Making informed choices about the wine we serve at our tables or give as gifts around the holidays isn’t always easy. From choosing from the number of wineries and varietals from around the globe to understanding topics related to terroir and other wine-growing matters, one can easily get overwhelmed.
Thankfully, there are local wine experts at the ready to educate us all—from the novice to the oenophile—about the ins and outs of purchasing wine.
In Excelsior, Wine Republic is home to a rotating variety of organic wines from across the globe. It boasts a commitment to sourcing pure, sustainable vinos. “Cleanliness is what differentiates us,” says co-owner R.J. Judalena. “We look at what people are drinking, and we try to find the best of what that is.”
Despite the proliferation of organic food markets in recent years, Judalena says the notion of avoiding man-made, synthetic elements in people’s diets was not crossing over into beverage choices—including wine. “Wine is food,” he says. “What goes together, grows together.”
What differentiates organic wine from other conventional wine is the agricultural practices and processes used to create it. Judalena says the shop makes its wine selections from three defining characteristics: If the wine is sustainable, organic or biodynamic (a holistic approach that uses only organic and locally sourced materials for growing and production).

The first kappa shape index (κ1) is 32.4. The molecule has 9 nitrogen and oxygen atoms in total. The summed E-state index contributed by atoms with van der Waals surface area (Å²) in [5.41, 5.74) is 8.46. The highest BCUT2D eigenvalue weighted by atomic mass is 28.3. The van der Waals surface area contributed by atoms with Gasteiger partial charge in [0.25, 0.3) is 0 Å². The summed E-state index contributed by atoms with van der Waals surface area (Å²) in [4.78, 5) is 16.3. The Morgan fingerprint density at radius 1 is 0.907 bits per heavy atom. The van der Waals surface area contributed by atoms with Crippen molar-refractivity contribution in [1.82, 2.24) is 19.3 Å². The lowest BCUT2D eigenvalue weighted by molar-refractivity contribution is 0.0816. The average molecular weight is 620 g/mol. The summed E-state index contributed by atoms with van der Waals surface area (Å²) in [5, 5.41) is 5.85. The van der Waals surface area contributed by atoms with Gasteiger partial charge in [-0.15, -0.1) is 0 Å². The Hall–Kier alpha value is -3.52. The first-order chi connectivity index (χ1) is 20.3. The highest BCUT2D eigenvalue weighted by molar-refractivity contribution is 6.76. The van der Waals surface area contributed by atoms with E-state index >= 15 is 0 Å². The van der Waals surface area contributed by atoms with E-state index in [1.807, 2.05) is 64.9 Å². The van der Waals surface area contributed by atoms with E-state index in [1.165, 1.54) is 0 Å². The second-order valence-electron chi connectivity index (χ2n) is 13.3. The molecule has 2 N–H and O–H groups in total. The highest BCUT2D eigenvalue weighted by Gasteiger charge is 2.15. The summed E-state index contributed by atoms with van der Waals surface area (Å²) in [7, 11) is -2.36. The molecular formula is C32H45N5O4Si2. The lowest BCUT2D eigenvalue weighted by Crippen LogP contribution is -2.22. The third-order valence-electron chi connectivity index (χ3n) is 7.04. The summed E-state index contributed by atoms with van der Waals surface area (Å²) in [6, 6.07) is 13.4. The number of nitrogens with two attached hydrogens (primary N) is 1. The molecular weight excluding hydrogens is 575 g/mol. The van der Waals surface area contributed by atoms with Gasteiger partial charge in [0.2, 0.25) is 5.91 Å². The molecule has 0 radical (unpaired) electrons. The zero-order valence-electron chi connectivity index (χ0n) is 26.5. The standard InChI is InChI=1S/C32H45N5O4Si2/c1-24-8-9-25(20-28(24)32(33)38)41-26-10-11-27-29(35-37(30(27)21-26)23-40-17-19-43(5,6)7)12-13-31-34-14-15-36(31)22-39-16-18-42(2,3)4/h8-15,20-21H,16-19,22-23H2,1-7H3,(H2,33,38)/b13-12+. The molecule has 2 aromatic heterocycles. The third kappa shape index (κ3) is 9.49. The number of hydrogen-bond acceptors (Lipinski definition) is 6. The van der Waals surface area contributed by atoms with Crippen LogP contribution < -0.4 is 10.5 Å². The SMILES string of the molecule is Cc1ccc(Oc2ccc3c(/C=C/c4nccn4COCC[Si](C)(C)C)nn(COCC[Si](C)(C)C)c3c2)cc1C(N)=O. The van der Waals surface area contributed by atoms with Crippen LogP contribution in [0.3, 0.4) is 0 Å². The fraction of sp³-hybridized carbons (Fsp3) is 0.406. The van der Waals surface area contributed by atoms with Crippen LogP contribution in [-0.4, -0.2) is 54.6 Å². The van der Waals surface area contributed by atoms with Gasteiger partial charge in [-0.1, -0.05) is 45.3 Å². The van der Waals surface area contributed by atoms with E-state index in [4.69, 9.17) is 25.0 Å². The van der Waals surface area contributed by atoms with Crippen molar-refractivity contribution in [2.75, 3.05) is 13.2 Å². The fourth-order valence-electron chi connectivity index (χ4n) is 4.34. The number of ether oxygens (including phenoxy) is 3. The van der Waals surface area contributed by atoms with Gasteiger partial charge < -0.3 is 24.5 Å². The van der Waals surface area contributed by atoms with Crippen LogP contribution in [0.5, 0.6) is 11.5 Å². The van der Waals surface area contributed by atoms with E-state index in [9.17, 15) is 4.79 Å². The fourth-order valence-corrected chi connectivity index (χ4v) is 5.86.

Though you can’t always tell the difference by taste, when it comes to organic wine, there are varying chemical characteristics during the growth and creation processes that are worth noting.
First, healthy practices can translate to healthy results. Organic grapes are not sprayed with man-made pesticides or herbicides, which not only benefits your body, but also the environment. Less artificial chemical usage can help reduce pollution levels from excess runoff, further enhancing the biodiversity of a given region.
Next, organic wines contain fewer additives, such as refined sugars, sulfuric acids or filling agents. Sulfuric acids, or sulfites, are food preservatives that maintain the flavor and freshness of a wine.
For those interested in taking a deeper dive into the wine bottle, Wine Republic offers a wine club. Designed to expose clientele to new varieties, Judalena says he works to develop a relationship with customers to understand their interests, taste (in both food and wine) and interest in a host of geographical wine regions.
“After a year with us, your palate will change, not drastically, but you will understand what you like better,” he says. “You’re going to understand the wine better than if I am talking to you in technical terms.”
The shop also offers a variety of guided tasting classes and trips to places like California, Croatia, France and Italy. The experiential events provide an inside look behind a region’s most notable producers through a variety of wine- and culinary-focused visits. “It makes it easy to enjoy wine … If you have a better understanding, you will be more inclined to try,” Judalena says. “All you have to do is drink it, and you can decide if you like it or don’t.”